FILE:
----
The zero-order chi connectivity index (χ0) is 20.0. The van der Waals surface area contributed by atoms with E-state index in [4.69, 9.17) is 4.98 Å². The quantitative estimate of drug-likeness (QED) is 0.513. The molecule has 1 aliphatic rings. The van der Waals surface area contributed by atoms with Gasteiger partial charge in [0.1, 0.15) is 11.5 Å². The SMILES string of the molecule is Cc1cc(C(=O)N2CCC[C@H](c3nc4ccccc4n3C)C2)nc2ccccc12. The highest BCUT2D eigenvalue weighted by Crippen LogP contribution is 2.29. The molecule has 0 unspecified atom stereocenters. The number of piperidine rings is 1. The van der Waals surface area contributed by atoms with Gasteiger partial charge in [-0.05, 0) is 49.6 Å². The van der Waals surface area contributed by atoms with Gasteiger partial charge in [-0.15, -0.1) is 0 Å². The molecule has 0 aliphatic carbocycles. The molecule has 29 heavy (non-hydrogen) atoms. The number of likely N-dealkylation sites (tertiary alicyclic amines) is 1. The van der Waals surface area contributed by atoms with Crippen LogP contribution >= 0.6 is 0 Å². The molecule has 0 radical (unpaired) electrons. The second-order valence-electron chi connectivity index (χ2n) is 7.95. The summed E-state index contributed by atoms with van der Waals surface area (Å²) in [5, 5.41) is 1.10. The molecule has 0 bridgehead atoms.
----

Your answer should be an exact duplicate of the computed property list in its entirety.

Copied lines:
The zero-order chi connectivity index (χ0) is 20.0. The van der Waals surface area contributed by atoms with E-state index in [4.69, 9.17) is 4.98 Å². The quantitative estimate of drug-likeness (QED) is 0.513. The molecule has 1 aliphatic rings. The van der Waals surface area contributed by atoms with Gasteiger partial charge in [0.1, 0.15) is 11.5 Å². The SMILES string of the molecule is Cc1cc(C(=O)N2CCC[C@H](c3nc4ccccc4n3C)C2)nc2ccccc12. The highest BCUT2D eigenvalue weighted by Crippen LogP contribution is 2.29. The molecule has 0 unspecified atom stereocenters. The number of piperidine rings is 1. The van der Waals surface area contributed by atoms with Gasteiger partial charge in [-0.05, 0) is 49.6 Å². The van der Waals surface area contributed by atoms with Gasteiger partial charge in [-0.15, -0.1) is 0 Å². The molecule has 0 aliphatic carbocycles. The molecule has 29 heavy (non-hydrogen) atoms. The number of likely N-dealkylation sites (tertiary alicyclic amines) is 1. The van der Waals surface area contributed by atoms with Crippen LogP contribution >= 0.6 is 0 Å². The molecule has 0 radical (unpaired) electrons. The second-order valence-electron chi connectivity index (χ2n) is 7.95. The summed E-state index contributed by atoms with van der Waals surface area (Å²) in [5, 5.41) is 1.10. The molecule has 0 bridgehead atoms.